Wednesday, January 14, 2009

An MMO Subject: What class are you?

There has been a large number of articles lately that are a bit TOO serious for my taste. I have no one to blame for this situation but myself as I wanted to give my personal opinion on a lot of hot subjects.(Such as RMT, how the financial situation will affect MMOs, the sudden migration of moose, and other fine subjects.) However today I wanted a more light, casual, and hopefully interesting topic. I have an urge to talk about classes. While for some reason I think it's hilarious to use the word urge in this context(I'm weird.), I really want to get into the subject of classes or archetypes if your game of choice doesn't use a class system.

For the most part, many MMOs follow a pretty standard set of classes. You have the Tank, the DPS melee, the DPS ranged, and the Healer. Of course sprinkled within these lonely archetypes there are abilities and/or spells that are other categories onto themselves such as support, crowd control, buffs, debuffs, and other unique features. Some games have entire classes focused on the "Support" niche in a group such as EverQuest, while others simply pass a few of these to the standard 4 archetypes such as World of Warcraft. So what does all this information make me?


I'm at constant odds with the class system mechanic used in MMOs. On one hand it's a salute to the games of yore such as Dungeons & Dragons. On the other hand it is a very structured and limiting system that has me switching classes constantly because I get so bored remaining in one fixed niche in the game. When you pick a class in most MMOs you spend your entire time from level one onward to what ever level cap exists doing practically the same thing, using the same abilities. While there are different uses for abilities depending on if you're soloing, grouping, or raiding generally speaking you're pressing the same buttons, using the same ol sequence of moves that you've "TheoryCrafted".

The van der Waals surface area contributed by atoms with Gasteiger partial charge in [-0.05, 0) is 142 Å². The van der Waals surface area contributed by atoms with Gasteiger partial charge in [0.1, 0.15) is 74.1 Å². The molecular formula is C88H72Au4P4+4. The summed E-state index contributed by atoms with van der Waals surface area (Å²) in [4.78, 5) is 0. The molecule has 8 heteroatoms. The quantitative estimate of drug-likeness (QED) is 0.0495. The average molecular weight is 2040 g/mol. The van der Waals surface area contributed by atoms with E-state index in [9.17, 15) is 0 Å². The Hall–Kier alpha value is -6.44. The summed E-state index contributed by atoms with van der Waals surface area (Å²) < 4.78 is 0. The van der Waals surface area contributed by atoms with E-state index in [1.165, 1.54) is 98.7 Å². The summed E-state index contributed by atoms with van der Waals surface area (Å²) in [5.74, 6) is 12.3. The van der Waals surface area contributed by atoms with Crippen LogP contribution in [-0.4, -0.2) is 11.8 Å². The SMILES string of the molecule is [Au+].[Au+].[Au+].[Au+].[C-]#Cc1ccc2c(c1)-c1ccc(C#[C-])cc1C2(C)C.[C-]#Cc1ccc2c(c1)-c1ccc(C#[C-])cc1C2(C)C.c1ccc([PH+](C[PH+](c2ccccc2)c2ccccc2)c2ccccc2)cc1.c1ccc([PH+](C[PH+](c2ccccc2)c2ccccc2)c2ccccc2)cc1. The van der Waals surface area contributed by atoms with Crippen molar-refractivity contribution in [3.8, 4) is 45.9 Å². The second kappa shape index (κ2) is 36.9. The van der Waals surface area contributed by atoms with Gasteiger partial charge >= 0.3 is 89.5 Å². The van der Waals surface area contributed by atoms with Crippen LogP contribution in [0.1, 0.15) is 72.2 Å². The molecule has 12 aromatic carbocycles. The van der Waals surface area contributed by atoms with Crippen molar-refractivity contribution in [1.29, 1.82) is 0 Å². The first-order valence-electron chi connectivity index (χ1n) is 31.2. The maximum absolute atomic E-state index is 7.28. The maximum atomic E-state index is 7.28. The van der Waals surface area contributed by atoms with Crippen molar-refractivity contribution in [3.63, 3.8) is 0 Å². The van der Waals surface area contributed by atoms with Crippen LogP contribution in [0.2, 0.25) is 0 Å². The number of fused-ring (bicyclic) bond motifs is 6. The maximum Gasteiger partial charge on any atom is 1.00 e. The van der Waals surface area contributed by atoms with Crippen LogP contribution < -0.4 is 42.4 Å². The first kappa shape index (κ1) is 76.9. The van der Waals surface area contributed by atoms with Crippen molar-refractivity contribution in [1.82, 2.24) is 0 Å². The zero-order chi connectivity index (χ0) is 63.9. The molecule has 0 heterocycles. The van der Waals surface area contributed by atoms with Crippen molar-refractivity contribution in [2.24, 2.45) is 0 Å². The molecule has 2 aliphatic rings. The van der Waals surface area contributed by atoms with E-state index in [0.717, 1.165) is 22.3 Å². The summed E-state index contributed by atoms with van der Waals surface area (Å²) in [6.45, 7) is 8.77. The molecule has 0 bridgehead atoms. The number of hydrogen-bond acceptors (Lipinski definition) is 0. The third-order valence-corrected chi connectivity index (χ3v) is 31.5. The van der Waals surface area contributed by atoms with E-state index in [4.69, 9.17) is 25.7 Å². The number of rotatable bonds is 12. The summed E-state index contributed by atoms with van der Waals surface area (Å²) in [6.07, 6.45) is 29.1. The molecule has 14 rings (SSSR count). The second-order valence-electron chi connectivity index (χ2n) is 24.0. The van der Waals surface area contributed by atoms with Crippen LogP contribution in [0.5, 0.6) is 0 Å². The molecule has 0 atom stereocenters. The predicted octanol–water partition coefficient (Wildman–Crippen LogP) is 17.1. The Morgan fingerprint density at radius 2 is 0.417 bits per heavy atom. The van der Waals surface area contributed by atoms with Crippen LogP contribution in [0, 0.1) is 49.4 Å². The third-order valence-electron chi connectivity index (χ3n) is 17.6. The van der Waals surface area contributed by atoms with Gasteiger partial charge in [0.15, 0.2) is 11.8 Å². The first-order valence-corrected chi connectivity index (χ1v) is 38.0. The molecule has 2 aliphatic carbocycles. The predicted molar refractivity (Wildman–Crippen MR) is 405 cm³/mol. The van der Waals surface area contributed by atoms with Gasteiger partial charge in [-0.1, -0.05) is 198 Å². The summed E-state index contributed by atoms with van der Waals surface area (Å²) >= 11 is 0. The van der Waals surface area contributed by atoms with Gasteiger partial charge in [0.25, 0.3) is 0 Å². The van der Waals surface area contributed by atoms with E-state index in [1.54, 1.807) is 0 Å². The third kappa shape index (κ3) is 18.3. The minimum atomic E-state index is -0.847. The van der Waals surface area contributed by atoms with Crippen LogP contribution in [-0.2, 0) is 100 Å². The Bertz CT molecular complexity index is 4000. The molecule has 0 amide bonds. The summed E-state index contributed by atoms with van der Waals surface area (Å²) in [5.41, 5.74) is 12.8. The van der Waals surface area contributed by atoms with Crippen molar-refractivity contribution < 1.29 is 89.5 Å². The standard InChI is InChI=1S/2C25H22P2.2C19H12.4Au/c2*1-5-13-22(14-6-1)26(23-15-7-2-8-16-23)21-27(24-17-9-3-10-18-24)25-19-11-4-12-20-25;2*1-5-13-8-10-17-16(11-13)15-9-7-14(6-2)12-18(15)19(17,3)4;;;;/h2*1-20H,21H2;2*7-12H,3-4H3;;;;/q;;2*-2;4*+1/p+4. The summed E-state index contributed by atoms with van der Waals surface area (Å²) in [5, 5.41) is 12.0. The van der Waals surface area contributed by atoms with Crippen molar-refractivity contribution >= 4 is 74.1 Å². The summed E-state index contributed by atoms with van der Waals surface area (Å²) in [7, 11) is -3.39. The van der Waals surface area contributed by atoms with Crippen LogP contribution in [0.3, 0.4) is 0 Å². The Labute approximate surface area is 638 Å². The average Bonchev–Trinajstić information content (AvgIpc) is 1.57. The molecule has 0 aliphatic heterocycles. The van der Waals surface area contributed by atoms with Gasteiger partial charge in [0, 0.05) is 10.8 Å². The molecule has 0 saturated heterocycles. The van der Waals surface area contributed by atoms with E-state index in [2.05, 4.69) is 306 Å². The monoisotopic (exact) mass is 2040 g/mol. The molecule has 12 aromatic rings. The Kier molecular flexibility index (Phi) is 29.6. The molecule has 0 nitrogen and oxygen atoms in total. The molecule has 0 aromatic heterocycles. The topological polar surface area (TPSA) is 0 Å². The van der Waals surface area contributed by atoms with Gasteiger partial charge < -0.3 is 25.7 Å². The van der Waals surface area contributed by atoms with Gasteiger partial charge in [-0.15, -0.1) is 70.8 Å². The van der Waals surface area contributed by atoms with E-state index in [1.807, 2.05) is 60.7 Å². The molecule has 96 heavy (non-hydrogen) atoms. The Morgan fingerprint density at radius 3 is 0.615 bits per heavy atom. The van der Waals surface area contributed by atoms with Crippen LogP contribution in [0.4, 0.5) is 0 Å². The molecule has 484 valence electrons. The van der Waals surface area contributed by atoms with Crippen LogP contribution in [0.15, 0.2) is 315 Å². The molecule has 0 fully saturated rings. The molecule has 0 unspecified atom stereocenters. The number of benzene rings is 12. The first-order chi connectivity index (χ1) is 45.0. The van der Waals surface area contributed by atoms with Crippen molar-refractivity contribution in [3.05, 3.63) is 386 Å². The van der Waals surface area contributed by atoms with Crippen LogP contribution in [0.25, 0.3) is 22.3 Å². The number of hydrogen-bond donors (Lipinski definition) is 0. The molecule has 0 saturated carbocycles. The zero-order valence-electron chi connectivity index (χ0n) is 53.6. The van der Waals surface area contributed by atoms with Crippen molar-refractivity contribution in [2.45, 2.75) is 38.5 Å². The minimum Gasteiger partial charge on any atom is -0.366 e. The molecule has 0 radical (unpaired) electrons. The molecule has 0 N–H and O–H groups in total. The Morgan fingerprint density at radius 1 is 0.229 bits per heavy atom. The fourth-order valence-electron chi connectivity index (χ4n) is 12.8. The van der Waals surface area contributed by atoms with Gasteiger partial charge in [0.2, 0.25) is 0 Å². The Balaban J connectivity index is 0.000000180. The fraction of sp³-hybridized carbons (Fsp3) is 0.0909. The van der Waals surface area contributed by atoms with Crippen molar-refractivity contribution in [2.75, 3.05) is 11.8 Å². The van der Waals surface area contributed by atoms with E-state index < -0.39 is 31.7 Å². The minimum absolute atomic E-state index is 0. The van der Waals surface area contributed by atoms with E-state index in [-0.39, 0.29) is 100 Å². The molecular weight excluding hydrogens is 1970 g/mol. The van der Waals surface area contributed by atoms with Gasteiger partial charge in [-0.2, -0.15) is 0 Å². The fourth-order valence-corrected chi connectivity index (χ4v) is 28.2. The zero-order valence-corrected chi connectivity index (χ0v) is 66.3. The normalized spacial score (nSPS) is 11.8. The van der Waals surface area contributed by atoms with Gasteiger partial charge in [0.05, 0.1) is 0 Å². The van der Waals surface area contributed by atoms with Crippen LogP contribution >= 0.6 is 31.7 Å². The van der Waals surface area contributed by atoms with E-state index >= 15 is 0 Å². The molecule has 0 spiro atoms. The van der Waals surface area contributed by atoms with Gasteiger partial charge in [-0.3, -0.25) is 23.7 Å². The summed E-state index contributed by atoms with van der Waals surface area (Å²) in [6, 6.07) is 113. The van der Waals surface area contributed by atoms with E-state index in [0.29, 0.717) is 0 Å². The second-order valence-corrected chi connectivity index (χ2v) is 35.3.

"But Danshir! Just make another character! Make an alt!" You say to me.


You're telling me to cure tedium I should go back and start at level 1 and repeat the entire process with an entirely different niche? Why? That's a snake eating it's own tail. The feeling of deju vu will come over me in a tidal wave and I'll realize I'm back at square one. Still confined in a overly structured class system that refuses to let me play EXACTLY what I want to play. As much as I love Dungeons & Dragons I really think the class system that we have used for so long has got to go. (While I love D&D, I have yet to learn the new 4.0 rules...Down with the new! Bring back ye ol 2.0 rules! Huzzah!)

So....what is an MMO player to do?

There are a vaccines for this disease, a treatment that have been used occasionally. The "point" system. To put it very basically, the point system lets you put skill points or what have you into different abilities. This can range from weapons to healing to fire spells or whatever. You make a custom class that is perfectly tailored to your playstyle. Want a Fire slinging priest? You got it. The freedom to powerfully control the "destiny" of how your "class" proceeds makes me giddy like a school girl. Sadly the only MMO I've played that used this system was Asheron's Call.